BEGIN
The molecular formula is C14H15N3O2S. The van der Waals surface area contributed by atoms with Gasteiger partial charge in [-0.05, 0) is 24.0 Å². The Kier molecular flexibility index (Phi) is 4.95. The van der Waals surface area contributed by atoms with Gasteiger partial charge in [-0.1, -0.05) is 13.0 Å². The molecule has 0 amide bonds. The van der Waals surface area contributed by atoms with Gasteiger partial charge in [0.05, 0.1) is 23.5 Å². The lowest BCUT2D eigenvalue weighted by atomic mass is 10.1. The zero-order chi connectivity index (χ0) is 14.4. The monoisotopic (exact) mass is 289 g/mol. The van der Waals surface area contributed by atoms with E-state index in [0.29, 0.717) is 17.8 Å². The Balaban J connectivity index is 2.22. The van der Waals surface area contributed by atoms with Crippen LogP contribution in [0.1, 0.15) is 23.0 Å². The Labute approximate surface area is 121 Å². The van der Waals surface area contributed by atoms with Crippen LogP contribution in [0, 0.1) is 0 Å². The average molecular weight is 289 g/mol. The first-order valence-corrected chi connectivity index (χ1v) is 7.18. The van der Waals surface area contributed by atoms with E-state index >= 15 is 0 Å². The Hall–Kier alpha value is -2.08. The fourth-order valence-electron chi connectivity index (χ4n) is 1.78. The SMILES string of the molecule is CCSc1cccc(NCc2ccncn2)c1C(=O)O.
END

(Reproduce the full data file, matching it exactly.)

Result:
The molecular formula is C14H15N3O2S. The van der Waals surface area contributed by atoms with Gasteiger partial charge in [-0.05, 0) is 24.0 Å². The Kier molecular flexibility index (Phi) is 4.95. The van der Waals surface area contributed by atoms with Gasteiger partial charge in [-0.1, -0.05) is 13.0 Å². The molecule has 0 amide bonds. The van der Waals surface area contributed by atoms with Gasteiger partial charge in [0.05, 0.1) is 23.5 Å². The lowest BCUT2D eigenvalue weighted by atomic mass is 10.1. The zero-order chi connectivity index (χ0) is 14.4. The monoisotopic (exact) mass is 289 g/mol. The van der Waals surface area contributed by atoms with E-state index in [0.29, 0.717) is 17.8 Å². The Balaban J connectivity index is 2.22. The van der Waals surface area contributed by atoms with Crippen LogP contribution in [0.1, 0.15) is 23.0 Å². The Labute approximate surface area is 121 Å². The van der Waals surface area contributed by atoms with Crippen LogP contribution in [0, 0.1) is 0 Å². The average molecular weight is 289 g/mol. The first-order valence-corrected chi connectivity index (χ1v) is 7.18. The van der Waals surface area contributed by atoms with E-state index >= 15 is 0 Å². The Hall–Kier alpha value is -2.08. The fourth-order valence-electron chi connectivity index (χ4n) is 1.78. The SMILES string of the molecule is CCSc1cccc(NCc2ccncn2)c1C(=O)O.